Monday, March 06, 2006

pardon my farsi

anyone who knows me will tell you that speechlessness is a problem i rarely face. whether opinionated, gregarious, loquacious, or simply long-winded, the words have always been there.

until now.

here in iran, i find myself trapped in a language limbo where i understand 90% of what i’m told, formulate a 100% response in my mind, and can conjure only 75% of the words i need to convey my thoughts. i laugh at jokes only when other people start laughing, i nod my head and smile to circumvent any direct comment i’ve misunderstood and for the most part my once happy flapper remains shut.

to call it frustrating would grossly underestimate my feelings on the matter.

“but ghazaleh,” you say, “i thought you spoke fluent farsi.”
well, i do. kind of.

from the moment i learned to speak the language, right here on native soil, it has been the primary mode of communication between myself and my parents. buuut, being a small unit, far from a core of iranian speakers needed for good practice, and diluted by years of life abroad, my family’s persian tongue has lost its edge. even the farsi my parents use to speak with their expat counterparts in the US is generously sprinkled with english words. so much so that I am at times confused as to which don’t actually belong (some words like “kite” “hot dog” and “online” have been adopted by in-country iranians).

besides that, farsi has two distinct modes of speech as far as an outsider can tell: the casual and the formal. ask me how to say “clean your room!” “leave me alone!” or “i’m starving, where’s dinner?” (common phrases used in my childhood) and i’ll sing like a parakeet for you. but should you need me to translate the news, read a line from a romance novel, or politely ask for someone over the phone, you’ll mostly get muffled mutterings. sure, all languages have formal phrases and advanced vocabulary, but in farsi the difference is particularly acute. so until my tongue “opens up” (as they say here) my main coping mechanism has become to insert the word “thing” at the weak spots in each of my sentences.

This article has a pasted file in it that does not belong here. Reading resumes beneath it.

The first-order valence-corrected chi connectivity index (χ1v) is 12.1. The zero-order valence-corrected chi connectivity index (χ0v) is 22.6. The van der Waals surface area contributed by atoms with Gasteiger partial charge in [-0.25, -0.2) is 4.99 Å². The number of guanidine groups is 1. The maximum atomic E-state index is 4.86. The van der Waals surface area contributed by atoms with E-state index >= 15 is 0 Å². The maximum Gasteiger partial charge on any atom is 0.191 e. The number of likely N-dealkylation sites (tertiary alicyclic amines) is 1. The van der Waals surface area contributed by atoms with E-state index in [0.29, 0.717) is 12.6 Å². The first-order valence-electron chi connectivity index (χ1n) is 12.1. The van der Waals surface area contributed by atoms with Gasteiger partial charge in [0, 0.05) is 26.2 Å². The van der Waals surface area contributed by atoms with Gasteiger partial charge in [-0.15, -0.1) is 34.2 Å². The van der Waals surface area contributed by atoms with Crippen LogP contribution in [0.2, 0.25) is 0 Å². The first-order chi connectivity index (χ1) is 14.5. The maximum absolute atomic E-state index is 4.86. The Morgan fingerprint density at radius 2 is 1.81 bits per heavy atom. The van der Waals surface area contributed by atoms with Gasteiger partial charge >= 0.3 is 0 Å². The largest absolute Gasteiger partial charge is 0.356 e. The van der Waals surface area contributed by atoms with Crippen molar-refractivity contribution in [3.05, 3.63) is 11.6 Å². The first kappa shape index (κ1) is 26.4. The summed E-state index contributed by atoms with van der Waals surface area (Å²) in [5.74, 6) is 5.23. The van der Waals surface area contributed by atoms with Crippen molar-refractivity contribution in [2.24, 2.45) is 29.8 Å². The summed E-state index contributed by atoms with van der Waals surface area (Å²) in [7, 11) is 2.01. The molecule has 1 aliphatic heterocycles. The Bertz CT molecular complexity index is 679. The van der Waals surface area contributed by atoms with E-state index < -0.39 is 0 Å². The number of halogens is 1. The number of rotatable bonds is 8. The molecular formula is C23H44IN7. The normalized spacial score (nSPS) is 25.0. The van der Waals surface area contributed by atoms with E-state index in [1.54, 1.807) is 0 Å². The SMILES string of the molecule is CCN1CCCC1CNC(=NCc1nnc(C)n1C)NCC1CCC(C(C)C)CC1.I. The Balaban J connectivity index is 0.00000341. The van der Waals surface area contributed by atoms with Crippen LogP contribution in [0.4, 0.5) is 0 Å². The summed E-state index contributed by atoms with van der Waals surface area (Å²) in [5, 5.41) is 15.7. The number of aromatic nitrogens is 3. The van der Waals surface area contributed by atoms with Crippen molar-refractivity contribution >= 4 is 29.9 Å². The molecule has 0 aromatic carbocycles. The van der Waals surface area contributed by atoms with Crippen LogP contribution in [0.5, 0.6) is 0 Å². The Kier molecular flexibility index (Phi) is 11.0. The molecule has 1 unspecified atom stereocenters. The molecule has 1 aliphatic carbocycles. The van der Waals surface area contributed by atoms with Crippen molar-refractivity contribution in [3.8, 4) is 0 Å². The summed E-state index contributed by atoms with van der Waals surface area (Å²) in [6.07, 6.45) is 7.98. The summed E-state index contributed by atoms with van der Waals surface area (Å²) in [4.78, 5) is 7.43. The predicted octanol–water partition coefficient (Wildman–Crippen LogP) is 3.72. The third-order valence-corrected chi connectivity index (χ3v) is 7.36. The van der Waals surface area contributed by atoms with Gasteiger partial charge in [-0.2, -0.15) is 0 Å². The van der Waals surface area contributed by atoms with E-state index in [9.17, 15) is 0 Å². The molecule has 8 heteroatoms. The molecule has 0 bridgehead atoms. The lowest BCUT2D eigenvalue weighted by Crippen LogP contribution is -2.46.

thus,

“i went to the office building for some files and the director said they didn’t have enough publications to distribute”

becomes

“i went to the thing for some thingies and the thing said they didn’t have enough things to thing.”

hey, it works for me. in fact, i can’t help but chuckle at the sound of myself, barely able to keep pace with a five-year-old.
oddly, my lingual deficiency has also yielded some unexpected enlightenment. i finally understand what the millions of non-native english speakers in the US must feel as they conduct their everyday business. no matter that i’ve had years of formal education, that i succeed at a job that requires some degree of intelligence and adept communication, and i am the biggest bookworm this side of the library sciences; when my words fall short and my accent reveals itself, people automatically discount my capabilities as a whole. how do i know? from looks i’ve gotten, from comments i’ve overheard, and from interacting with my cousins who, albeit in jest, never let me forget that my farsi just doesn’t measure up.

it’s been tough, but don’t worry about me…as soon as I start thinging, you better believe that my thing's gonna thing the thingies!

or something like that.


2 comments:

Arash said...

Guh. I know the feeling. At the same time, I'm jealous that you'll _have_ to learn. No better way.

Toofan said...

LoL, had the same feeling to, and it got worse when I tried MAKING jokes, that didnt go to well either